Pact should herald new dawn in troubled Sudan

President Uhuru Kenyatta is received by Sudan Special Envoy Kalonzo Musyoka and Sudanese leaders at Khartoum International Airport for the signing of a deal on a transitional government, on Saturday. [Dennis Kavisu]

When Sudan’s government increased the price of bread and fuel early this year, the backlash this generated resulted in the overthrowal of President Omar Al-Bashir. For a conceited individual who had been in power since 1989, Bashir never saw it coming.

Yet the inevitability of his overthrowal had been there all along. Bashir’s rule was characterised by military atrocities committed against civilians in the Darfur region where UN estimates 300,000 people were killed. Indeed, the International Court of Justice issued an arrest warrant against Bashir for those crimes. Under Bashir, Sudan was treated as a pariah state.

After months of anti-government protests, Bashir was eventually overthrown by his military in April 2019. His overthrowal, however, did not appease agitated protesters because a military took control of government, forcing protesters to continue their sit-ins. As expected, the military attempted to forcefully break the sit-ins, which resulted in the deaths of at least 35 protesters. What followed have been months of unrest that hopefully, the newly formed three-year transitional government comprised of Sudan’s opposition and military council, which was formed on Saturday after signing of a landmark pact, will quell.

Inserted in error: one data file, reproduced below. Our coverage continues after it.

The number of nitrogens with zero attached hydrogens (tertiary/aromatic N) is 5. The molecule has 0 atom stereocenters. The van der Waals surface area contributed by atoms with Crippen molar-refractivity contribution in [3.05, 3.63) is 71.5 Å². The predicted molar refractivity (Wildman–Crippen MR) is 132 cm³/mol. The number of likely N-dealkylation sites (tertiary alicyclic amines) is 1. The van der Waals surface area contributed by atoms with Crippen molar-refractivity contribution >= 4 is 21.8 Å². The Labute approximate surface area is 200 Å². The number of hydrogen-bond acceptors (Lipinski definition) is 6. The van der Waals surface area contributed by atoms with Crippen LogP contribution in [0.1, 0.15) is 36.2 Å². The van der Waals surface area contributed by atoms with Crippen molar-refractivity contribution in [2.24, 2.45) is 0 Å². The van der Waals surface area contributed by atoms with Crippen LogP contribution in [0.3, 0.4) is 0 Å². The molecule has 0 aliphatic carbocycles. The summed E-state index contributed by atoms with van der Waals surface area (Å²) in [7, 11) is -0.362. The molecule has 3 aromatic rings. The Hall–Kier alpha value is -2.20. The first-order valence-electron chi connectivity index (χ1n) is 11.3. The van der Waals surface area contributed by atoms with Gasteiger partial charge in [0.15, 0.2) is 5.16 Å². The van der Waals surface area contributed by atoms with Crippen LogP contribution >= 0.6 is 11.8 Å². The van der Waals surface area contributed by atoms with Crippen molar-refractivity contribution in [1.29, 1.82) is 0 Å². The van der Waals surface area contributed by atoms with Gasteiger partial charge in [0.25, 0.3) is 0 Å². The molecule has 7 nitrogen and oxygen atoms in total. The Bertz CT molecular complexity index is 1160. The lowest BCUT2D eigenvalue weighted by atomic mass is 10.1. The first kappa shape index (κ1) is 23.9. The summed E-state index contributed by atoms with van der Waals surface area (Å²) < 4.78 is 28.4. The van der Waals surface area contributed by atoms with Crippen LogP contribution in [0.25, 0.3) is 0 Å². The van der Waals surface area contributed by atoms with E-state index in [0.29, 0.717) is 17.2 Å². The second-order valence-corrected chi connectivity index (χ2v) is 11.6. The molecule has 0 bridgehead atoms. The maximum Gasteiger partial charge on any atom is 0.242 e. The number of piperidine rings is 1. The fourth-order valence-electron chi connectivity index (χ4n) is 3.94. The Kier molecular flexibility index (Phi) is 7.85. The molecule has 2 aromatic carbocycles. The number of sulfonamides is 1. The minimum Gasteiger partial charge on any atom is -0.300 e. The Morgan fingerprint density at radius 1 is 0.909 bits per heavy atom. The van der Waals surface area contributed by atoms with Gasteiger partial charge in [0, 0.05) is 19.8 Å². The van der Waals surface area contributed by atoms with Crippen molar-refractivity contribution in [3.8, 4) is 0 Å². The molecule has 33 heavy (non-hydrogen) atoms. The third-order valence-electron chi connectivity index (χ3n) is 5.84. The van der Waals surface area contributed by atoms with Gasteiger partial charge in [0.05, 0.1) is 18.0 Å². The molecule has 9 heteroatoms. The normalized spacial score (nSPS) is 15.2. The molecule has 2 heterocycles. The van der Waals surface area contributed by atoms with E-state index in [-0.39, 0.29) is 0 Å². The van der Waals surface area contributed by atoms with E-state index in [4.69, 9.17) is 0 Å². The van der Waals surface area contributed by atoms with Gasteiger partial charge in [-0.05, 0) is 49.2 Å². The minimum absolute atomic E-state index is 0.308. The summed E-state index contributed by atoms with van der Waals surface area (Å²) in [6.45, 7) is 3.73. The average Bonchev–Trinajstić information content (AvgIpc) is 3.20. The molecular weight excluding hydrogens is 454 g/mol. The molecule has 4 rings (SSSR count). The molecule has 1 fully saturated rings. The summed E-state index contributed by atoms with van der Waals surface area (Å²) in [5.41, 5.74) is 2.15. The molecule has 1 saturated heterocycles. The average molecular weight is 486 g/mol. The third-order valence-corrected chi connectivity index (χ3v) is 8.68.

Not only must the transitional government usher in peace, it should endeavour to reclaim Sudan’s place in the comity of nations. At the expiry of the transitional government’s mandate, the people of Sudan should be allowed to conduct democratic elections to choose their leaders as an expression of free will. Harnessing Sudan’s unexploited natural resources will, no doubt, put it on the path to economic recovery. A stable Sudan is good for regional peace and development.